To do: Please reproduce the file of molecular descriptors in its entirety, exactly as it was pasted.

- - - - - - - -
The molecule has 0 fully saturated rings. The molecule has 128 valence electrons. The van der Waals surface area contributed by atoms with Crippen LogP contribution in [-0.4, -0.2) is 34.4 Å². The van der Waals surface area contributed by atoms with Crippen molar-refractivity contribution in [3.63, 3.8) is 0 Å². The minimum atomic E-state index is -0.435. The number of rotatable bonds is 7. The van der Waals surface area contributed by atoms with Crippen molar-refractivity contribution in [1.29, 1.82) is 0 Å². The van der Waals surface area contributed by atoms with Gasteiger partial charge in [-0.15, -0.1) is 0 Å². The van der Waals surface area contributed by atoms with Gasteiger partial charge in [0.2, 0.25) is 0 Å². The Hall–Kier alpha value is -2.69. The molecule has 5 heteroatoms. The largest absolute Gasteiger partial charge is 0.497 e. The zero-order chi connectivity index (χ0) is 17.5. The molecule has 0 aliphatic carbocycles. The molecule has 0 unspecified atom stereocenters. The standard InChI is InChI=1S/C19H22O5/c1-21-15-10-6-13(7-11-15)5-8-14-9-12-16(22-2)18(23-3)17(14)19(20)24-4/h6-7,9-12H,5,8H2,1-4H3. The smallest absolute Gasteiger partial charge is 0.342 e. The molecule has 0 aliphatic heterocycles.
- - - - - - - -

The molecule has 0 fully saturated rings. The molecule has 128 valence electrons. The van der Waals surface area contributed by atoms with Crippen LogP contribution in [-0.4, -0.2) is 34.4 Å². The van der Waals surface area contributed by atoms with Crippen molar-refractivity contribution in [3.63, 3.8) is 0 Å². The minimum atomic E-state index is -0.435. The number of rotatable bonds is 7. The van der Waals surface area contributed by atoms with Crippen molar-refractivity contribution in [1.29, 1.82) is 0 Å². The van der Waals surface area contributed by atoms with Gasteiger partial charge in [-0.15, -0.1) is 0 Å². The van der Waals surface area contributed by atoms with Gasteiger partial charge in [0.2, 0.25) is 0 Å². The Hall–Kier alpha value is -2.69. The molecule has 5 heteroatoms. The largest absolute Gasteiger partial charge is 0.497 e. The zero-order chi connectivity index (χ0) is 17.5. The molecule has 0 aliphatic carbocycles. The molecule has 0 unspecified atom stereocenters. The standard InChI is InChI=1S/C19H22O5/c1-21-15-10-6-13(7-11-15)5-8-14-9-12-16(22-2)18(23-3)17(14)19(20)24-4/h6-7,9-12H,5,8H2,1-4H3. The smallest absolute Gasteiger partial charge is 0.342 e. The molecule has 0 aliphatic heterocycles.